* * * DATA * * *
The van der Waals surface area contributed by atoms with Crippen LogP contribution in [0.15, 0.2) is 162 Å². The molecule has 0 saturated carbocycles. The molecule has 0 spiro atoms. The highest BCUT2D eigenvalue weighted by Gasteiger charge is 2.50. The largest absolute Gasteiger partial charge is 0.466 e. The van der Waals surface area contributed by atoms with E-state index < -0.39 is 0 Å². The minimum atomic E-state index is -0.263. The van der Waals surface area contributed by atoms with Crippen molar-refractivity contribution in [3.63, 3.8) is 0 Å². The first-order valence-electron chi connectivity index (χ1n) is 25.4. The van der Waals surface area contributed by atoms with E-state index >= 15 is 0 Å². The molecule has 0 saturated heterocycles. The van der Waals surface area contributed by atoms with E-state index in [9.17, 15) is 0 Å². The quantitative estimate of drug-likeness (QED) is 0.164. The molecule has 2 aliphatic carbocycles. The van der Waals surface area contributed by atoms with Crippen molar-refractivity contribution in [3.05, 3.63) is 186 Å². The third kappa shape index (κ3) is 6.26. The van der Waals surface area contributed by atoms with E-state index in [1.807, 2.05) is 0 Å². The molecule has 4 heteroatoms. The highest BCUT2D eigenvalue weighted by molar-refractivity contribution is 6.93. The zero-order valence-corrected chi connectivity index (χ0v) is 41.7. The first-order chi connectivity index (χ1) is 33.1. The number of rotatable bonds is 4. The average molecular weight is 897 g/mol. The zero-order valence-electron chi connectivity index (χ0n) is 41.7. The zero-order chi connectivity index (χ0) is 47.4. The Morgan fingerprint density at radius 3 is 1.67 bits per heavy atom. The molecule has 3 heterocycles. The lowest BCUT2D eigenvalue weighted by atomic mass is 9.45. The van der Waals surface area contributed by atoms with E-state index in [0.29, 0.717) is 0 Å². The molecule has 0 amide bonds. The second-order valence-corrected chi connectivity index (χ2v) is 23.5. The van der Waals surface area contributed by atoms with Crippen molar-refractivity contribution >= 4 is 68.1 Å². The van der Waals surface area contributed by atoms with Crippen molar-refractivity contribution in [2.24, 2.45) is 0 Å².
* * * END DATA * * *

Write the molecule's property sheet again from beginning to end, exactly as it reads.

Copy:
The van der Waals surface area contributed by atoms with Crippen LogP contribution in [0.15, 0.2) is 162 Å². The molecule has 0 saturated carbocycles. The molecule has 0 spiro atoms. The highest BCUT2D eigenvalue weighted by Gasteiger charge is 2.50. The largest absolute Gasteiger partial charge is 0.466 e. The van der Waals surface area contributed by atoms with E-state index < -0.39 is 0 Å². The minimum atomic E-state index is -0.263. The van der Waals surface area contributed by atoms with Crippen molar-refractivity contribution in [3.63, 3.8) is 0 Å². The first-order valence-electron chi connectivity index (χ1n) is 25.4. The van der Waals surface area contributed by atoms with E-state index >= 15 is 0 Å². The molecule has 0 saturated heterocycles. The van der Waals surface area contributed by atoms with E-state index in [9.17, 15) is 0 Å². The quantitative estimate of drug-likeness (QED) is 0.164. The molecule has 2 aliphatic carbocycles. The van der Waals surface area contributed by atoms with Crippen molar-refractivity contribution in [3.05, 3.63) is 186 Å². The third kappa shape index (κ3) is 6.26. The van der Waals surface area contributed by atoms with E-state index in [1.807, 2.05) is 0 Å². The molecule has 4 heteroatoms. The highest BCUT2D eigenvalue weighted by molar-refractivity contribution is 6.93. The zero-order valence-corrected chi connectivity index (χ0v) is 41.7. The first-order chi connectivity index (χ1) is 33.1. The number of rotatable bonds is 4. The average molecular weight is 897 g/mol. The zero-order valence-electron chi connectivity index (χ0n) is 41.7. The zero-order chi connectivity index (χ0) is 47.4. The Morgan fingerprint density at radius 3 is 1.67 bits per heavy atom. The molecule has 3 heterocycles. The lowest BCUT2D eigenvalue weighted by atomic mass is 9.45. The van der Waals surface area contributed by atoms with E-state index in [0.29, 0.717) is 0 Å². The molecule has 0 amide bonds. The second-order valence-corrected chi connectivity index (χ2v) is 23.5. The van der Waals surface area contributed by atoms with Crippen molar-refractivity contribution >= 4 is 68.1 Å². The van der Waals surface area contributed by atoms with Crippen molar-refractivity contribution in [2.24, 2.45) is 0 Å².